, results from a novel epidemiologic analysis showed.
“I would not have thought that there are 170 million people in the Americas with clinically important sleep apnea based on our conservative estimates,” the study’s first author,, said in an interview in advance of the annual meeting of the Associated Professional Sleep Societies. “Even if we restrict the conversation to moderate to severe sleep apnea, we still see 81 million people afflicted in the Americas alone. We have recently estimated almost 1 billion patients afflicted with OSA worldwide.”
In an effort to estimate the Americas’ prevalence of adult OSA using existing data from epidemiologic studies, Dr. Malhotra, director of sleep medicine at the University of California, San Diego, senior author, and their colleagues contacted authors of important analyses on the topic following an exhaustive review of the literature. For countries where no measurement had been made, they used publicly available data to obtain estimates of age, sex, race, and body mass index. Next, they developed an algorithm to match countries without prevalence estimates with countries from which OSA epidemiologic studies exist. “The situation was complicated given the variable age of the existing studies, the differences in technology used (e.g., nasal pressure vs. thermistor), the changing scoring criteria, and other sources of variability,” the researchers wrote in their abstract.
Dr. Malhotra reported on data from 38 of 40 countries in the Americas. Drawing from American Academy of Sleep Medicine 2012 criteria and using what they characterized as a “somewhat conservative” approach, the researchers estimated the prevalence of adult OSA in the Americas to be 170 million, or 37% of the population. In addition, they estimate that 81 million adults, or 18% of the population, suffer from moderate to severe OSA based on an apnea hypopnea index of 15 or more per hour. The countries with the greatest burden of OSA are the United States (54 million), Brazil (49 million), and Colombia (11 million).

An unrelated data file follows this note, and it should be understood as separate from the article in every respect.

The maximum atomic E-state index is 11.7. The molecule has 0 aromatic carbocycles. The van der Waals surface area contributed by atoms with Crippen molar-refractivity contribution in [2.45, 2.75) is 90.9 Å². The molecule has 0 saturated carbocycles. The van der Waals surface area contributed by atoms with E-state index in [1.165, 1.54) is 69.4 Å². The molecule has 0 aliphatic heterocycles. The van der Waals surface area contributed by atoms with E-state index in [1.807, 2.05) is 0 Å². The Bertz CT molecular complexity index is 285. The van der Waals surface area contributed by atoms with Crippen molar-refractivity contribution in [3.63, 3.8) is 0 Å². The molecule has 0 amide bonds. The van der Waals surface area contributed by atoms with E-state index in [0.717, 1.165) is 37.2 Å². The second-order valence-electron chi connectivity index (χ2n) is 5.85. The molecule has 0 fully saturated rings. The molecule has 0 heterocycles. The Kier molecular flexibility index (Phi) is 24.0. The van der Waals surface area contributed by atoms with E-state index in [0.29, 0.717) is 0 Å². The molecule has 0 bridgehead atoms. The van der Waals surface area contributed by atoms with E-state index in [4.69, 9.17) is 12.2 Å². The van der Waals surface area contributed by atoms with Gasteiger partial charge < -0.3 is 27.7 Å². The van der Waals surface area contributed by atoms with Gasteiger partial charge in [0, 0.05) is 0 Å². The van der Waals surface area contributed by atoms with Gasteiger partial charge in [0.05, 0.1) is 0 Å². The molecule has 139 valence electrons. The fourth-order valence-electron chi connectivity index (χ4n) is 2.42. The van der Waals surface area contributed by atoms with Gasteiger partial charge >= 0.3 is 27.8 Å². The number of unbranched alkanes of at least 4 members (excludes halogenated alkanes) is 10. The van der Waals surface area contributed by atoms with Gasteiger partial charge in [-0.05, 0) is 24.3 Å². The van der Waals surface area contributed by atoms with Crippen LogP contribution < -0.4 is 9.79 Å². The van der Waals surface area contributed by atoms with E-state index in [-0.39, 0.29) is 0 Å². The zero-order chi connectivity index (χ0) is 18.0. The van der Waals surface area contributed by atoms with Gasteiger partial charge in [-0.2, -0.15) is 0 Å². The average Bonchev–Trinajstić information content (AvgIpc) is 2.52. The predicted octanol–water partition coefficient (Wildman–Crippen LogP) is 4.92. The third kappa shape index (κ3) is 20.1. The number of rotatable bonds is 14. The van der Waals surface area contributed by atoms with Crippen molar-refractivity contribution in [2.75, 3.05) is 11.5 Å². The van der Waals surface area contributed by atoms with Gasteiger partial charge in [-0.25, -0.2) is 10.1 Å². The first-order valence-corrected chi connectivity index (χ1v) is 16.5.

“The findings will hopefully help to raise awareness about the disease but also encourage a strategic conversation regarding how best to address this large burden,” Dr. Malhotra said. “We are unaware of prior efforts to estimate OSA prevalence on a large scale.”
He acknowledged certain limitations of the study, including that the methods, equipment, definitions, and criteria used in existing studies in the medial literature varied widely. “We did our best to harmonize these methods across studies but obviously we can’t change the equipment that was used in previous studies,” he said. “Thus, we view our findings as an estimate requiring further efforts to corroborate.”
The research stemmed from an academic/industry partnership with ResMed, which provided a donation the UCSD Sleep Medicine Center. Dr. Malhotra reported having no financial disclosures. Dr. Benjafield is an employee of ResMed, a medical equipment company that specializes in sleep-related breathing devices.
SOURCE: Malhotra A et al. SLEEP 2019, .